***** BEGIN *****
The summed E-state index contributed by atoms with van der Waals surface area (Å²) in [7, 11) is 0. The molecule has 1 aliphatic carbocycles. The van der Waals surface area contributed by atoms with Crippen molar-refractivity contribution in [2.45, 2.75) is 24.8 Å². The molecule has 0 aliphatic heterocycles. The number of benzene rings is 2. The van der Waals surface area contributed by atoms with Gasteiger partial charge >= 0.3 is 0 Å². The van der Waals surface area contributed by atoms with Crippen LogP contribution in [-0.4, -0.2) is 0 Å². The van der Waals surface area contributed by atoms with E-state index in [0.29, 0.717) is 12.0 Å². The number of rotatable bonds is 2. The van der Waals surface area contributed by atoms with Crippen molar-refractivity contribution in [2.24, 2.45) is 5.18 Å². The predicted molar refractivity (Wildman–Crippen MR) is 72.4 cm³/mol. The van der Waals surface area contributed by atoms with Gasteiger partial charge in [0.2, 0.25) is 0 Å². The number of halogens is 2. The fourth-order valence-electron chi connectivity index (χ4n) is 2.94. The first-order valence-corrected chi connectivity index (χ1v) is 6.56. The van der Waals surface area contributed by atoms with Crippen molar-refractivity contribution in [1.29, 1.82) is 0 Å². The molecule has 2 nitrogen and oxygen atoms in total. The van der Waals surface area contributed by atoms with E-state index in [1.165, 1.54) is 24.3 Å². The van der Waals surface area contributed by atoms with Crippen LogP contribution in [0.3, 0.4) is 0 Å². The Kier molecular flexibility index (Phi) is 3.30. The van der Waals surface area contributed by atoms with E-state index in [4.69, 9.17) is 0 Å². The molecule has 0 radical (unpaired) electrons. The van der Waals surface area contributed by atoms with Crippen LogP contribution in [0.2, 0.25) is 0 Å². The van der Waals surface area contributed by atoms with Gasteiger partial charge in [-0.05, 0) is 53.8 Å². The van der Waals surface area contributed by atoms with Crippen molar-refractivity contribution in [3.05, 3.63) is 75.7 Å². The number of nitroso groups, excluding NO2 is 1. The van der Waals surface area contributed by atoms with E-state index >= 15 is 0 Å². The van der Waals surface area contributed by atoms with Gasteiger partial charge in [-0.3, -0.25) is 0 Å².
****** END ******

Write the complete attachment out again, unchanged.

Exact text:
The summed E-state index contributed by atoms with van der Waals surface area (Å²) in [7, 11) is 0. The molecule has 1 aliphatic carbocycles. The van der Waals surface area contributed by atoms with Crippen molar-refractivity contribution in [2.45, 2.75) is 24.8 Å². The molecule has 0 aliphatic heterocycles. The number of benzene rings is 2. The van der Waals surface area contributed by atoms with Gasteiger partial charge >= 0.3 is 0 Å². The van der Waals surface area contributed by atoms with Crippen LogP contribution in [-0.4, -0.2) is 0 Å². The van der Waals surface area contributed by atoms with E-state index in [0.29, 0.717) is 12.0 Å². The number of rotatable bonds is 2. The van der Waals surface area contributed by atoms with Crippen molar-refractivity contribution in [2.24, 2.45) is 5.18 Å². The predicted molar refractivity (Wildman–Crippen MR) is 72.4 cm³/mol. The van der Waals surface area contributed by atoms with Gasteiger partial charge in [0.2, 0.25) is 0 Å². The number of halogens is 2. The fourth-order valence-electron chi connectivity index (χ4n) is 2.94. The first-order valence-corrected chi connectivity index (χ1v) is 6.56. The van der Waals surface area contributed by atoms with Crippen molar-refractivity contribution in [1.29, 1.82) is 0 Å². The molecule has 2 nitrogen and oxygen atoms in total. The van der Waals surface area contributed by atoms with E-state index in [1.165, 1.54) is 24.3 Å². The van der Waals surface area contributed by atoms with Crippen LogP contribution in [0.3, 0.4) is 0 Å². The Kier molecular flexibility index (Phi) is 3.30. The van der Waals surface area contributed by atoms with E-state index in [4.69, 9.17) is 0 Å². The molecule has 0 radical (unpaired) electrons. The van der Waals surface area contributed by atoms with Crippen LogP contribution in [0.2, 0.25) is 0 Å². The van der Waals surface area contributed by atoms with Gasteiger partial charge in [-0.05, 0) is 53.8 Å². The van der Waals surface area contributed by atoms with Crippen molar-refractivity contribution in [3.05, 3.63) is 75.7 Å². The number of nitroso groups, excluding NO2 is 1. The van der Waals surface area contributed by atoms with E-state index >= 15 is 0 Å². The van der Waals surface area contributed by atoms with Gasteiger partial charge in [-0.3, -0.25) is 0 Å².